The latest changes to the way Facebook structures a user’s profile and the alterations in how third parties can access information inside your individual profile are causing a lot of uproar in the online community, with good reason. I’m not even going to attempt to wade through the labyrinth of descriptions of how things have changed on Facebook, because the main point is that — at first glance –A� it’s too darn confusing for most users, which makes it difficult, if not impossible for them to judge how they should approach the changes. Yes, it sounds simple — just “like” the things you like and that way you can share with your friends your interests and recent actions.
However, users will now find that instead of text describing the things they like, there will be a link to a page about that thing. To Facebook, this is about improving “connections” — you follow a link and will not only see information about the item, but also who else “likes” it. What they have underestimated, based on the comments posted, is the degree to which ordinary people don’t particularly like [no pun intended] major changes being made to how they use their gadgetry and the online entities they have taken into their personas with no warning or preparation. It also appears that many users are finding it difficult to easily un derstand exactly what Facebook has done, and therefore are losing a lot of the information and what they perceive as “work” that they’ve put into setting up their Facebook profiles and info pages.
And underlying that simple directive is an intricate set of privacy controls that need to be applied in a precise manner in order to achieve the desired effect. And trying to figure out how to get that desired effect is a serious challenge to a lot of Facebook users.
I would have thought that the recent problems Google had with the negative reaction to the introduction of Buzz would have been a warning sign to Facebook that an all-put blitz on the boundaries of privacy at this point in time may not be the best move. I’m sure they felt that a lot of time and effort had gone into preparing for this change, so they had to follow through, but to me — admittedly a casual Facebook user at best — that was a huge miscalculation. The goal of trying to better judge intent and improve connections between people to provide them with the information they are looking for can only be stretched so far. It’s kind of like the idea of individual “space” — a person will tolerate others getting physically closer and closer to them until they reach the point that their cultural upbringing sets off a warning sign in their mind that an approaching person is about to violate their personal space. As an individual, we may be happy that when we search online or look around at things that interest us, that search engines and social properties are providing us with some of the things we’re looking for without us having to even ask, but at some point, we get that little warning sign that says to us, “Whoa, how did they know I’d want to see that?” and we become uncomfortable.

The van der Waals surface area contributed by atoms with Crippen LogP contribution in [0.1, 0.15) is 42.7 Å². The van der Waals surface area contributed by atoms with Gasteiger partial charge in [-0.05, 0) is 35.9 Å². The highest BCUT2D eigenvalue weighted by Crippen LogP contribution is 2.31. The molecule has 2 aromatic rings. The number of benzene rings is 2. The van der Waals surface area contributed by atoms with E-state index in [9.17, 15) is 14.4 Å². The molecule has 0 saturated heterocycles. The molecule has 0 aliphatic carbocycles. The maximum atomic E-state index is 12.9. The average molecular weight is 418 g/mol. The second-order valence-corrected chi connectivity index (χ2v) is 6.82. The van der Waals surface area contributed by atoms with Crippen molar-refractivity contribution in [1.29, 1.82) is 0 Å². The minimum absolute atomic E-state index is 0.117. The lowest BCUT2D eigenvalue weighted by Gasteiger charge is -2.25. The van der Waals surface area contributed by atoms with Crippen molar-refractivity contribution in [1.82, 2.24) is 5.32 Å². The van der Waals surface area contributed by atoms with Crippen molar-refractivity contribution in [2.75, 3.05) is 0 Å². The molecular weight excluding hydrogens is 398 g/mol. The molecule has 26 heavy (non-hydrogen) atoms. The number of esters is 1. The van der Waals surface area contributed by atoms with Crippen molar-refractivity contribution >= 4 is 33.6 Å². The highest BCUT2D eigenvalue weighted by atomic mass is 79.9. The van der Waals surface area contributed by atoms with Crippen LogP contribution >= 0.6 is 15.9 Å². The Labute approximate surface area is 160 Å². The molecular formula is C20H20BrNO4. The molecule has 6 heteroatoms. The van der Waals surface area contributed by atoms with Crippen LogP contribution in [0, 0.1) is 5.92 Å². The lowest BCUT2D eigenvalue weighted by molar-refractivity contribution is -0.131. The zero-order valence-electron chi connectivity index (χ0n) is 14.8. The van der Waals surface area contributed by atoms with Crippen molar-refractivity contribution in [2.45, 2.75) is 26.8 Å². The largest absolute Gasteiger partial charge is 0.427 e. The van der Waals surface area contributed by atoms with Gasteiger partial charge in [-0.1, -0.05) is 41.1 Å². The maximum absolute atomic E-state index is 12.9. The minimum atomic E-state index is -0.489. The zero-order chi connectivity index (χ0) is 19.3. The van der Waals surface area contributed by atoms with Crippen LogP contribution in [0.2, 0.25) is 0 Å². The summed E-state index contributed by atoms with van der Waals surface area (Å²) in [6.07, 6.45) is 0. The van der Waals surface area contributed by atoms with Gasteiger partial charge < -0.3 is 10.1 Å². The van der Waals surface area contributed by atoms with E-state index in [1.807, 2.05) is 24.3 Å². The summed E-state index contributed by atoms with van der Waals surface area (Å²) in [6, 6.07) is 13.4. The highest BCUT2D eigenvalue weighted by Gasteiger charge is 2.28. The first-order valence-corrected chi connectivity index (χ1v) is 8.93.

Actually, the part that concerns me the most is the increased access that third parties will have to information on an individual’s Facebook page. One still will need to allow a third party to access your Facebook info, but now they will have access to a lot more of that info than previously. Facebook’s warnings to users to take that into account when giving access is almost like closing the barn door after the horse has already run off down the pasture. It’s going to be difficult for people to remember exactly what they might be opening up to third parties when they agree to provide them with Facebook data, but more problematic will be trying to remember which third parties you may have allowed access to in the past that now you would not like to have access to the expanded amount of info they will have access to. As much as in a perfect world it would be this way, hardly anyone in reality keeps a running record of every website they register on for some reason or another.
So far, this doesn’t look like a win for Facebook. As a casual user of the property, it probably won’t affect me — but for the estimated 50% of Facebook users who access it each day, this is a big deal. And the initial reaction is not positive. But with that reaction be enough to force Facebook to take a step back, just as Google did? Let’s hope this, plus the recent Google Buzz snafu, is a lesson learned for social media sites — it’s not all about the algorithm or objects; these are people with complex needs and complex views of privacy both online and off. Balancing their needs with the needs of business will never be easy, but it always has to err on the side of caution so as to not upset the delicate balance between what people want and what they will put up with.